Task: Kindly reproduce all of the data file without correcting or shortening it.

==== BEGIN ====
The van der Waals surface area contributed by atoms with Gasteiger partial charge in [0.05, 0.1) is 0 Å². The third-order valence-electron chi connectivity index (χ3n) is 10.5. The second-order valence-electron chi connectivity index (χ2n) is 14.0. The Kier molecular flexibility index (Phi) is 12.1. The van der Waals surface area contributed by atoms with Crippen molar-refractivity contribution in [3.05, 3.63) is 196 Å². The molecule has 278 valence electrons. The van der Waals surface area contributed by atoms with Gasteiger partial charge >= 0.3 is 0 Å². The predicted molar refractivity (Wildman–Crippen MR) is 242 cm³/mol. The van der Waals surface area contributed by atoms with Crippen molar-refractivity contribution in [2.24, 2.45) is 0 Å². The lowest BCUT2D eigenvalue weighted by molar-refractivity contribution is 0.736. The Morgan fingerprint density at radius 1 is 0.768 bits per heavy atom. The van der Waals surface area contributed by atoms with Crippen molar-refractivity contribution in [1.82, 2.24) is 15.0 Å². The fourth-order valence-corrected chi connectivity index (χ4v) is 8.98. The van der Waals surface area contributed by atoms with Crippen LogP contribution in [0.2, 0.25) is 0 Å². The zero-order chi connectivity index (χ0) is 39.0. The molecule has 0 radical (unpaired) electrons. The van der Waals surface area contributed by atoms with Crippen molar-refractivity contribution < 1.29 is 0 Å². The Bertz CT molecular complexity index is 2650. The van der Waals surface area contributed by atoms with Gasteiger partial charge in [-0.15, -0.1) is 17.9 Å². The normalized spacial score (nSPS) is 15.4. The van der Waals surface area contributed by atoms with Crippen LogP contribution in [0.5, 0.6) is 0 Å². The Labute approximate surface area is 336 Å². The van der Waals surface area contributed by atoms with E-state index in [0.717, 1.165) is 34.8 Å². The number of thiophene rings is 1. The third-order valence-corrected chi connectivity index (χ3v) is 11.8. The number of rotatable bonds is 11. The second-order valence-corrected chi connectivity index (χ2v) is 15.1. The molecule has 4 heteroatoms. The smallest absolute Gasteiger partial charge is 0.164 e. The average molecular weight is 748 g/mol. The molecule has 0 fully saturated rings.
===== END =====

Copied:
The van der Waals surface area contributed by atoms with Gasteiger partial charge in [0.05, 0.1) is 0 Å². The third-order valence-electron chi connectivity index (χ3n) is 10.5. The second-order valence-electron chi connectivity index (χ2n) is 14.0. The Kier molecular flexibility index (Phi) is 12.1. The van der Waals surface area contributed by atoms with Crippen molar-refractivity contribution in [3.05, 3.63) is 196 Å². The molecule has 278 valence electrons. The van der Waals surface area contributed by atoms with Gasteiger partial charge >= 0.3 is 0 Å². The predicted molar refractivity (Wildman–Crippen MR) is 242 cm³/mol. The van der Waals surface area contributed by atoms with Crippen molar-refractivity contribution in [2.24, 2.45) is 0 Å². The lowest BCUT2D eigenvalue weighted by molar-refractivity contribution is 0.736. The Morgan fingerprint density at radius 1 is 0.768 bits per heavy atom. The van der Waals surface area contributed by atoms with Crippen molar-refractivity contribution in [1.82, 2.24) is 15.0 Å². The fourth-order valence-corrected chi connectivity index (χ4v) is 8.98. The van der Waals surface area contributed by atoms with Crippen LogP contribution in [0.2, 0.25) is 0 Å². The zero-order chi connectivity index (χ0) is 39.0. The molecule has 0 radical (unpaired) electrons. The van der Waals surface area contributed by atoms with Crippen molar-refractivity contribution < 1.29 is 0 Å². The Bertz CT molecular complexity index is 2650. The van der Waals surface area contributed by atoms with Gasteiger partial charge in [-0.15, -0.1) is 17.9 Å². The normalized spacial score (nSPS) is 15.4. The van der Waals surface area contributed by atoms with Crippen LogP contribution in [0.5, 0.6) is 0 Å². The Labute approximate surface area is 336 Å². The van der Waals surface area contributed by atoms with E-state index in [0.717, 1.165) is 34.8 Å². The number of thiophene rings is 1. The third-order valence-corrected chi connectivity index (χ3v) is 11.8. The number of rotatable bonds is 11. The second-order valence-corrected chi connectivity index (χ2v) is 15.1. The molecule has 4 heteroatoms. The smallest absolute Gasteiger partial charge is 0.164 e. The average molecular weight is 748 g/mol. The molecule has 0 fully saturated rings.